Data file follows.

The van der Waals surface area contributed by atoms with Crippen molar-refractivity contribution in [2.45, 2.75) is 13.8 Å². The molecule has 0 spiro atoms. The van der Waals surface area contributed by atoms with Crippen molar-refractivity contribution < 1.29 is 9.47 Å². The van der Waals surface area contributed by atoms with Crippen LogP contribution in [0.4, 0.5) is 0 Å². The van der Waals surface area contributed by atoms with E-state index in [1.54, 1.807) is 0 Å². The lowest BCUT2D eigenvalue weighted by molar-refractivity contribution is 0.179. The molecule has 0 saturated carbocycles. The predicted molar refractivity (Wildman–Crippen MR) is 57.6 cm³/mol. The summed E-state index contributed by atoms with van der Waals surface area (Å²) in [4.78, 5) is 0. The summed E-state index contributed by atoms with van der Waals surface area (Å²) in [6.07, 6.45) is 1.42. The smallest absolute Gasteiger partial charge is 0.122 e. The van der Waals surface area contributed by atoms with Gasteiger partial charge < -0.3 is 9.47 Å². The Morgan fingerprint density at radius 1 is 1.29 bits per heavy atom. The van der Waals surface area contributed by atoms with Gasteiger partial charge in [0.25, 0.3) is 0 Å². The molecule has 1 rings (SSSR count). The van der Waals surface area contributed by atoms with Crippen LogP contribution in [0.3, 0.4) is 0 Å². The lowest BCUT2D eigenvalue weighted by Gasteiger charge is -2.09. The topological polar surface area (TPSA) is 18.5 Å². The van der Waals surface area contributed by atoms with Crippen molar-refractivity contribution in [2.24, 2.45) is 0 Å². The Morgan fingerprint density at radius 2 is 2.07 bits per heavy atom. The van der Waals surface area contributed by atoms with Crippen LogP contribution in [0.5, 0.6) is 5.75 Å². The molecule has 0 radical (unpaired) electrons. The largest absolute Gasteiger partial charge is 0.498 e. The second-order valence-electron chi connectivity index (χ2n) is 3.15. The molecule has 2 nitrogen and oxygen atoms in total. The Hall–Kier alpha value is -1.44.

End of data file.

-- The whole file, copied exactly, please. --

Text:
The van der Waals surface area contributed by atoms with Crippen molar-refractivity contribution in [2.45, 2.75) is 13.8 Å². The molecule has 0 spiro atoms. The van der Waals surface area contributed by atoms with Crippen molar-refractivity contribution < 1.29 is 9.47 Å². The van der Waals surface area contributed by atoms with Crippen LogP contribution in [0.4, 0.5) is 0 Å². The van der Waals surface area contributed by atoms with E-state index in [1.54, 1.807) is 0 Å². The lowest BCUT2D eigenvalue weighted by molar-refractivity contribution is 0.179. The molecule has 0 saturated carbocycles. The predicted molar refractivity (Wildman–Crippen MR) is 57.6 cm³/mol. The summed E-state index contributed by atoms with van der Waals surface area (Å²) in [4.78, 5) is 0. The summed E-state index contributed by atoms with van der Waals surface area (Å²) in [6.07, 6.45) is 1.42. The smallest absolute Gasteiger partial charge is 0.122 e. The van der Waals surface area contributed by atoms with Gasteiger partial charge < -0.3 is 9.47 Å². The Morgan fingerprint density at radius 1 is 1.29 bits per heavy atom. The van der Waals surface area contributed by atoms with Gasteiger partial charge in [0.25, 0.3) is 0 Å². The molecule has 1 rings (SSSR count). The van der Waals surface area contributed by atoms with Crippen LogP contribution in [0.3, 0.4) is 0 Å². The lowest BCUT2D eigenvalue weighted by Gasteiger charge is -2.09. The topological polar surface area (TPSA) is 18.5 Å². The van der Waals surface area contributed by atoms with Crippen molar-refractivity contribution in [2.24, 2.45) is 0 Å². The Morgan fingerprint density at radius 2 is 2.07 bits per heavy atom. The van der Waals surface area contributed by atoms with Crippen LogP contribution in [0.5, 0.6) is 5.75 Å². The molecule has 0 radical (unpaired) electrons. The largest absolute Gasteiger partial charge is 0.498 e. The second-order valence-electron chi connectivity index (χ2n) is 3.15. The molecule has 2 nitrogen and oxygen atoms in total. The Hall–Kier alpha value is -1.44.